At the very end of the Joint University Entrance Exam, journalists always get a funny answer from graduated students: "Now, What I want to do most is burn my textbooks and exam papers." It seems few students have other ideas than to count the total number of all exam papers over a period of three years. It well be a wonderful number---over two thousand. Really, such a surprising quantity of exams harms not only students' bodies but also their social development.
First, overburdening exams destroy students' health. Every day, all they do is stay inside and study. Students have no time for regular exercise, which is an essential part of maintaining good health. Day after day they go without adequate sleep, which lowers their resistance to disease. In addition, worrying about endless exams, students lose their appetites and are incapable of relaxing themselves even during sleep. Suffering from lack of exercise, little sleep, bad appetites, and long-term tension, students look pale and sick when the Entrance Exam ends.
Besides bodies' destruction, lots of exams also make students socially narrow. Without good grades, a student may consider he is useless and doomed to failure henceforth. Probably, he would rather pursue high grades than deep friendship. He may take it for granted that improving his grades is more important than caring for his surroundings in his life as a student. More ridiculously, a so-called "excellent student" can refer to one who is devoted to high grades, but indifferent to the benefit of his class. His young world seems to be built on exams and grades. Miserably, grades have deeply occupied his heart, brain, and dreams.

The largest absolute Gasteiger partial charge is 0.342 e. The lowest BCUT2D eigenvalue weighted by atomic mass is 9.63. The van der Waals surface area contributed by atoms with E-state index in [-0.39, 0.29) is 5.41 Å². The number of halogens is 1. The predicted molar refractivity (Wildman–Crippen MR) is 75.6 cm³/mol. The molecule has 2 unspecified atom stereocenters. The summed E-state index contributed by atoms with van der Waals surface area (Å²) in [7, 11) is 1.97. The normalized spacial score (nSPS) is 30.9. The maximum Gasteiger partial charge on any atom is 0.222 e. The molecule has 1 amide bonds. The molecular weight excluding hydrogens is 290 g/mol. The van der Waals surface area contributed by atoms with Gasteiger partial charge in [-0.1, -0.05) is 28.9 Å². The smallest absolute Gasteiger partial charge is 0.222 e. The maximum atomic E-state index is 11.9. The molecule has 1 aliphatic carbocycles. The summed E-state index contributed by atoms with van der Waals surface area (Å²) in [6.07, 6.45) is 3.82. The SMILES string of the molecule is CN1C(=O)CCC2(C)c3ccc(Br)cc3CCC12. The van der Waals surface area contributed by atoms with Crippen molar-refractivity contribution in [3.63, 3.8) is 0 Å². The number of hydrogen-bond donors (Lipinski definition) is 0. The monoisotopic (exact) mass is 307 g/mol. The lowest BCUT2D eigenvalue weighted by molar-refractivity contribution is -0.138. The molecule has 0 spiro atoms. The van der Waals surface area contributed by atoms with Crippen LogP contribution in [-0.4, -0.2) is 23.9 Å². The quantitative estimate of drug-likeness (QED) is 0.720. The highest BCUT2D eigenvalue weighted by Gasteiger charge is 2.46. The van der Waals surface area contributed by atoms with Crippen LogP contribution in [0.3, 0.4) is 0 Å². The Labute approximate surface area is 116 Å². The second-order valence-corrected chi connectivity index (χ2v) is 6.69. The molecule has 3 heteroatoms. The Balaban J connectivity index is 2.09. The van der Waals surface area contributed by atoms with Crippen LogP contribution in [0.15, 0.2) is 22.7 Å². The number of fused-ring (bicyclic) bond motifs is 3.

Of course, the proverb of "No pains, no gains." is doubtless true. However, entering a good school at the expense of healthful bodies and social awareness is too high a cost.

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